Lake Rotoiti (Tasman)

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For the lake in the North Island, see Lake Rotoiti (Bay of Plenty).
Lake Rotoiti
Jetty on West Bay of Lake Rotoiti.jpg
Lake Rotoiti towards Mount Robert and St Arnaud Range
Location Nelson Lakes National Park, Tasman Region, South Island
Coordinates 41°49′28″S 172°50′17″E / 41.8245°S 172.8381°E / -41.8245; 172.8381Coordinates: 41°49′28″S 172°50′17″E / 41.8245°S 172.8381°E / -41.8245; 172.8381
Primary inflows Travers River
Primary outflows Buller River
Basin countries New Zealand
Max. depth 82 m
Settlements Saint Arnaud

Lake Rotoiti, previously also known as Lake Arthur, is a lake in the Tasman Region of New Zealand.[1] It is a substantial mountain lake within the borders of Nelson Lakes National Park. The lake is fed by the Travers River, water from the lake flows into the Buller River. The lake is surrounded by Beech forest and is 82 metres deep. Saint Arnaud is a small community at the northern end of the lake.

The first European to see the lake was John Sylvanus Cotterell on 18 January 1843. Thomas Brunner and Charles Heaphy reached the lake in November 1843, and Heaphy named it Lake Arthur after Captain Arthur Wakefield, but the Māori name remained.[2]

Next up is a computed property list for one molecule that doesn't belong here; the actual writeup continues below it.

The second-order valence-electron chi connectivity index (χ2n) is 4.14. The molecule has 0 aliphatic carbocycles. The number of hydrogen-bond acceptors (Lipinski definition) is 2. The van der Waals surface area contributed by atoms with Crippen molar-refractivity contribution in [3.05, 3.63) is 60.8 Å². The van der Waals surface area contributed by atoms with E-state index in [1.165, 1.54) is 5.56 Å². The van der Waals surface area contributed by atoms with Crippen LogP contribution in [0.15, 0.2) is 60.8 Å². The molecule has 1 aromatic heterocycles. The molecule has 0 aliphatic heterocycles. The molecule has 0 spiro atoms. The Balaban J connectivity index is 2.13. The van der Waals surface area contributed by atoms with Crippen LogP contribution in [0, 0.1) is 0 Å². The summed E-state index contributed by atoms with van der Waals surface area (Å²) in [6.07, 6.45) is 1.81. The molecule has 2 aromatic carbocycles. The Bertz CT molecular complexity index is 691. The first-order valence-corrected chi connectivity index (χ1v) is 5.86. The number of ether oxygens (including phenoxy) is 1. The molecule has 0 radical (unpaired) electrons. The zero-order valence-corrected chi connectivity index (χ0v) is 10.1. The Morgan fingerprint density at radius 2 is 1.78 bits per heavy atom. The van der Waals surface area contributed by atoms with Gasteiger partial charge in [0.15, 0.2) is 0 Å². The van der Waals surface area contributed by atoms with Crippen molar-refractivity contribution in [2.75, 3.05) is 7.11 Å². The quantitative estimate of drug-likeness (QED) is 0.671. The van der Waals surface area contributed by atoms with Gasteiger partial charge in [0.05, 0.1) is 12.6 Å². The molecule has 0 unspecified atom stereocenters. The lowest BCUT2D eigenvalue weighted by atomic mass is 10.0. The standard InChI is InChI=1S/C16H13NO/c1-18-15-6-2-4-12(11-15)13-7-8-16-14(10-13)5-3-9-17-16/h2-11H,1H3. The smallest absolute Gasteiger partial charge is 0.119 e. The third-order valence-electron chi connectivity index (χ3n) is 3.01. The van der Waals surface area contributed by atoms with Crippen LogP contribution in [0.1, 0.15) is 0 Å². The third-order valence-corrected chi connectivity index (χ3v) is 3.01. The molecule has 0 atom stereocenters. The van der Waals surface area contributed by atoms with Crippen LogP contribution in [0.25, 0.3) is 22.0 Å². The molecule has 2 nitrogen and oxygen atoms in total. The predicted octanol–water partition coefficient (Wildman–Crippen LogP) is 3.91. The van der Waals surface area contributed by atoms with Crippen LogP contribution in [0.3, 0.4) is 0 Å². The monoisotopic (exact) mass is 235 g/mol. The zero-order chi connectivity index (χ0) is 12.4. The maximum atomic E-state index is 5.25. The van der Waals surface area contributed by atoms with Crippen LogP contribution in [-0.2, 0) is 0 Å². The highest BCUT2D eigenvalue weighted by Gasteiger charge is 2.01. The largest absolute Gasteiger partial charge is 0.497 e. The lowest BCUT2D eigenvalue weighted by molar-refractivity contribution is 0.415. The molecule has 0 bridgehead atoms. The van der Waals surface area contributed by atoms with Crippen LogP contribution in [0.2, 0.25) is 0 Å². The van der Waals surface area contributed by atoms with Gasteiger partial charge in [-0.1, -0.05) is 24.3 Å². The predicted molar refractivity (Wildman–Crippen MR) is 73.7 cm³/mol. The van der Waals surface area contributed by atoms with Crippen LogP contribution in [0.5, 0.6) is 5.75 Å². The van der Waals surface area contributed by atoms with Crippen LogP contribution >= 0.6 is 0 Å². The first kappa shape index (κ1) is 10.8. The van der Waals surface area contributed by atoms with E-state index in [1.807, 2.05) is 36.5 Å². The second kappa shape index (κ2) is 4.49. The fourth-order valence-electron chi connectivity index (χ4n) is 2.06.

Tramping tracks circle the lake, including the Lakehead track on the east side and the Lakeside track on the west side. There is a water taxi service that travels the length of the lake ferrying trampers to and from the Coldwater and Lakehead huts at the head of the lake. Rotoiti is also a popular place for waterskiing and is adjacent to Mt Robert, which hosted a small club-owned skifield, until it was removed by DOC in 2005.

The lake has introduced trout which attract recreational fishermen.

Panoramic view of the southern end of Lake Rotoiti and the Saint Arnaud Range from Robert Ridge

References[edit]

  1. ^ "Place Name Detail: Lake Rotoiti". New Zealand Geographic Placenames Database. Land Information New Zealand. Retrieved 2009-03-18. 
  2. ^ Reed, A. W. (2010). Peter Dowling, ed. Place Names of New Zealand. Rosedale, North Shore: Raupo. p. 352. ISBN 9780143204107.